Traditional values emphasize the importance of religion, parent-child ties, deference to authority and traditional family values. People who embrace these values also reject divorce, abortion, euthanasia and suicide. These societies have high levels of national pride and a nationalistic outlook. Secular-rational values have the opposite preferences to the traditional values. These societies place less emphasis on religion, traditional family values and authority. Divorce, abortion, euthanasia and suicide are seen as relatively acceptable. (World Values Survey) There is no strong direct reason to prefer one or the other.
Survival and Self-Expression Values
Survival values place emphasis on economic and physical security. It is linked with a relatively ethnocentric outlook and low levels of trust and tolerance. Self-expression values give high priority to environmental protection, growing tolerance of foreigners, gays and lesbians and gender equality, and rising demands for participation in decision-making in economic and political life. (World Values Survey) Self-expression values are preferable to survival values as they lead to better social interactions and a more socially efficient distribution of resources.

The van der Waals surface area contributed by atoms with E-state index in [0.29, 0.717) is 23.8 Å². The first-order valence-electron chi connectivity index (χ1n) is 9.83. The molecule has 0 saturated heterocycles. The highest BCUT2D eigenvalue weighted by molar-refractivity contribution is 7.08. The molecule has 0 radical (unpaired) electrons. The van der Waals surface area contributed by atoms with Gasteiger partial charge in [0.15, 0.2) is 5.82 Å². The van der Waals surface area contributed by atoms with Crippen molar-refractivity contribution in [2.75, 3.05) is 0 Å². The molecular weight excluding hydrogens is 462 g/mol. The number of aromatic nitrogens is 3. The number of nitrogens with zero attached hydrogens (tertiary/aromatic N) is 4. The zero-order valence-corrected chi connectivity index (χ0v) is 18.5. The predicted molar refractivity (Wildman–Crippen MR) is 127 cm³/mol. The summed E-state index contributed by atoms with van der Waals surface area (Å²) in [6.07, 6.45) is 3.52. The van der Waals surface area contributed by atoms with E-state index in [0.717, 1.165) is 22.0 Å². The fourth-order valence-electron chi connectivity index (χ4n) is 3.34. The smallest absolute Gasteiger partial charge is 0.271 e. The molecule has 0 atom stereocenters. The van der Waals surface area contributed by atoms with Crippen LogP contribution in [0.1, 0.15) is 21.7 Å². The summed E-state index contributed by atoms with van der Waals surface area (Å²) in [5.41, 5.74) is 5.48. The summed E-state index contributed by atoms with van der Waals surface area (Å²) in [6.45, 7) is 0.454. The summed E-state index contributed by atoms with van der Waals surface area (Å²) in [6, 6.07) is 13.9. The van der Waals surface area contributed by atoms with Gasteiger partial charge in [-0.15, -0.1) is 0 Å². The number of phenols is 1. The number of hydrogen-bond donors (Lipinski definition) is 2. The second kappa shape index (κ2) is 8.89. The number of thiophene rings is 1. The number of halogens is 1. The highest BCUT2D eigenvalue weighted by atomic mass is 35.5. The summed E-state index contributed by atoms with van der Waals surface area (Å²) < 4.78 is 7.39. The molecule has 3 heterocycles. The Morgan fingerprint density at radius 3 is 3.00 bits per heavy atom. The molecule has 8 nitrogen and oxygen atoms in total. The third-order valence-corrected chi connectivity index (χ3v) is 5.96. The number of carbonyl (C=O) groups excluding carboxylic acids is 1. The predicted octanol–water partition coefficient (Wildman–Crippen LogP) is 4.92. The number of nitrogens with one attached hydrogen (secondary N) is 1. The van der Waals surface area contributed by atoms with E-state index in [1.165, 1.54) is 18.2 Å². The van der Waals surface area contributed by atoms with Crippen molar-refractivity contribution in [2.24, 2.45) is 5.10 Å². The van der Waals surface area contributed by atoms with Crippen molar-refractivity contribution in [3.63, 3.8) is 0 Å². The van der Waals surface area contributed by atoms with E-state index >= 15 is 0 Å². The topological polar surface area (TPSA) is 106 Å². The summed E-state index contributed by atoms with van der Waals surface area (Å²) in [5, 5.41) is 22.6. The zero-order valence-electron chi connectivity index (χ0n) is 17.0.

The United States has a high self-expression score. Every nation with a higher score than the US is a member of the Western bloc. Mexico has an equal score to the US.
Some members of the Western bloc have average or below average scores, in Catholic and Orthodox Europe. But at a glance, it seems that most of the EU’s GDP is comprised by nations with high scores.
India, Brazil, Pakistan, and Turkey have average scores. Indonesia has a slightly below-average score. China and Russia have low scores.
Other Western bloc countries, Brazil, India, Malaysia and the Philippines have higher animal welfare ratings than the US. Indonesia, Japan and Mexico have equal ratings to the US. China, Russia, southeast Asia, southwest Asia, and Africa have worse ratings (World Animal Protection).